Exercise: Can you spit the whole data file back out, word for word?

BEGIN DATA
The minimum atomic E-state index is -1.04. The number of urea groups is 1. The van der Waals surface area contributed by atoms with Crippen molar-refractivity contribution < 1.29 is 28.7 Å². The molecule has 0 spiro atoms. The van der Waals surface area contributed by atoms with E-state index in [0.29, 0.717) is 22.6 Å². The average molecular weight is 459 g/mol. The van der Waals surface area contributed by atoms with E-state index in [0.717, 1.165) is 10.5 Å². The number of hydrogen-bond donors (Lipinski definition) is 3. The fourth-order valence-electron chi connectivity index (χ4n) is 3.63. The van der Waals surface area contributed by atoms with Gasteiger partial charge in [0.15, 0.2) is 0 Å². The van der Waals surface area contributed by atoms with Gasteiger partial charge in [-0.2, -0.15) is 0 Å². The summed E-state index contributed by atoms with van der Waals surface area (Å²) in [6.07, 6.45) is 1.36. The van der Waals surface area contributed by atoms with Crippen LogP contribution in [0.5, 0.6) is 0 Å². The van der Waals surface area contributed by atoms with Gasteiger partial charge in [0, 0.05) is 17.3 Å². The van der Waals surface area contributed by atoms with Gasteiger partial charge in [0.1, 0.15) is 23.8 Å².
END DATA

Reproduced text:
The minimum atomic E-state index is -1.04. The number of urea groups is 1. The van der Waals surface area contributed by atoms with Crippen molar-refractivity contribution < 1.29 is 28.7 Å². The molecule has 0 spiro atoms. The van der Waals surface area contributed by atoms with E-state index in [0.29, 0.717) is 22.6 Å². The average molecular weight is 459 g/mol. The van der Waals surface area contributed by atoms with E-state index in [0.717, 1.165) is 10.5 Å². The number of hydrogen-bond donors (Lipinski definition) is 3. The fourth-order valence-electron chi connectivity index (χ4n) is 3.63. The van der Waals surface area contributed by atoms with Gasteiger partial charge in [0.15, 0.2) is 0 Å². The van der Waals surface area contributed by atoms with Gasteiger partial charge in [-0.2, -0.15) is 0 Å². The summed E-state index contributed by atoms with van der Waals surface area (Å²) in [6.07, 6.45) is 1.36. The van der Waals surface area contributed by atoms with Crippen LogP contribution in [0.5, 0.6) is 0 Å². The van der Waals surface area contributed by atoms with Gasteiger partial charge in [0, 0.05) is 17.3 Å². The van der Waals surface area contributed by atoms with Gasteiger partial charge in [0.1, 0.15) is 23.8 Å².